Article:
Teachers in at least one Bronx school earn less money than the building custodian, a stat that has surprised students and parents.
Although it is commonly assumed teachers' wages top the salaries of custodians, an NBC New York analysis of public payrolls shows many custodians make more money than even the highest paid city teachers.
According to the union contract governing New York City Custodian Engineers, the men and women responsible for keeping school buildings clean and operating can make up to $114,000 a year in base pay. The highest paid teacher, with a masters degree and decades of tenure, can hope to make just over $100,000 in base pay.
Courtney Davis, a 10th-grader at the Roosevelt Education Campus in the Bronx, believes it should be the other way around.
"I think that the teachers should be making more money because we depend on them more than we depend on the custodians," she said.
The pay-scale differences are even more pronounced for rookie teachers and custodians.
First-year New York City school teachers without graduate degrees,make about $45,000 a year. The minimum pay for a first-year custodial engineer is almost $80,000 a year.
"On what theory do custodians get paid more than senior teachers? It's outrageous," said former New York City Schools Chancellor Harold Levy.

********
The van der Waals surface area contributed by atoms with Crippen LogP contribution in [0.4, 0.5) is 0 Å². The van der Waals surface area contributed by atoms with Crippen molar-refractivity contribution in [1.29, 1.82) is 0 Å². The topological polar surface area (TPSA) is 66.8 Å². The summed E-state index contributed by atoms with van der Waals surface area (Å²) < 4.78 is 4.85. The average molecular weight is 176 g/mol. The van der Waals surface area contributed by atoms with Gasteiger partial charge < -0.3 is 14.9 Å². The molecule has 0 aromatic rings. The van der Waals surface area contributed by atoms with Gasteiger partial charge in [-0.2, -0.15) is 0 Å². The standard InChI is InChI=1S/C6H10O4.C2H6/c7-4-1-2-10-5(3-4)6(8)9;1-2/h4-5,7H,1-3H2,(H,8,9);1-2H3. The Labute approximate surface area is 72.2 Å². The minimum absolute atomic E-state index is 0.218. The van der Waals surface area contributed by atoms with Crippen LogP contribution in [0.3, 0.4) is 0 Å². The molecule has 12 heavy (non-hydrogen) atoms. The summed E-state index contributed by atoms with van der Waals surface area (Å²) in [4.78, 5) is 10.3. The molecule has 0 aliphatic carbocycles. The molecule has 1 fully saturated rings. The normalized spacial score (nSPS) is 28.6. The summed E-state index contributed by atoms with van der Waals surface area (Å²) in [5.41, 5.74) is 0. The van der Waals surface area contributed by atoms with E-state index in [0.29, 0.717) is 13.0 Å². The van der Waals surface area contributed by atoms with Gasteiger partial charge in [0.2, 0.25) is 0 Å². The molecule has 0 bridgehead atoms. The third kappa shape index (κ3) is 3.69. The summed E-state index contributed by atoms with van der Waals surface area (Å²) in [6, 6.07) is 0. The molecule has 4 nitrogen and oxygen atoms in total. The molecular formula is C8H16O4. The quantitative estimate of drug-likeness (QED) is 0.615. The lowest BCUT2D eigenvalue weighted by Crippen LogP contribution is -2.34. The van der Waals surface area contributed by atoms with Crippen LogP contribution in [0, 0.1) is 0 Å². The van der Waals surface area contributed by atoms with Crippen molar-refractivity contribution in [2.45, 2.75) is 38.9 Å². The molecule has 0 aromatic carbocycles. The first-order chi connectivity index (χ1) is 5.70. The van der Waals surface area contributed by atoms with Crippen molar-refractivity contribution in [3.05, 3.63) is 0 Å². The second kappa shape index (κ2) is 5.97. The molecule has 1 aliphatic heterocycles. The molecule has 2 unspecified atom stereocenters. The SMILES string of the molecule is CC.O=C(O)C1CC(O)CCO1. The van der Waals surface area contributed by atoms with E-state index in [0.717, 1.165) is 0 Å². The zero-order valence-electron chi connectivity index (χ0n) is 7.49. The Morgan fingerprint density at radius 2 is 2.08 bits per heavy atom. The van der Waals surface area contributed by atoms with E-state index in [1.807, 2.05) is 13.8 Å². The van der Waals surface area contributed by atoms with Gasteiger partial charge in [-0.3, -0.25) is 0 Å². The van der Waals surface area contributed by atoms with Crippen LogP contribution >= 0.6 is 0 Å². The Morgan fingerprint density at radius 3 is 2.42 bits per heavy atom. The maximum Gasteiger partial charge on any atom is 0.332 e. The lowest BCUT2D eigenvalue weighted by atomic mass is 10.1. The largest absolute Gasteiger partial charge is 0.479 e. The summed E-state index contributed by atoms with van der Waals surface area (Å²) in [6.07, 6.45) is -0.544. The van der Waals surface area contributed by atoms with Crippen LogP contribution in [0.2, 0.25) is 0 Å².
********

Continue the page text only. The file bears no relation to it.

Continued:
The relatively generous pay packages for custodians represent squandered resources, says Levy. He argues it's money that would be better spent on recruiting talented teachers.
Local 891, the union that represents custodians, defends the salaries its members collect.
"The salaries earned by our members are based on their responsibilities ... they are by no means excessive. There is nothing to be gained by pitting one segment of the work force against another," said Robert Troeller, Local 891 president.
Unionized custodian engineers are paid based upon the square footage of the school facilities they are responsible for keeping clean and operating. They work 12 months a year, unlike teachers who may take summers off.
Despite the longer work year, some parents are convinced custodians are over-compensated.
"I think they're making too much money because teachers put in more work," said Naomi Rodriguez, as she walked her preschooler past Roosevelt Educational Campus.
Teachers, themselves, aren't so quick to judge the salaries of fellow public servants.
Evan Stone, a Bronx middle school teacher who co-founded the non-profit advocacy group Educators 4 Excellence, has long pushed for higher teacher salaries.
However, he is unwilling to say increased teacher pay should come at the cost of reducing custodian wages.
"I think the fact that custodial engineers make more than teachers demonstrates the fact that teachers aren't paid enough," Stone said.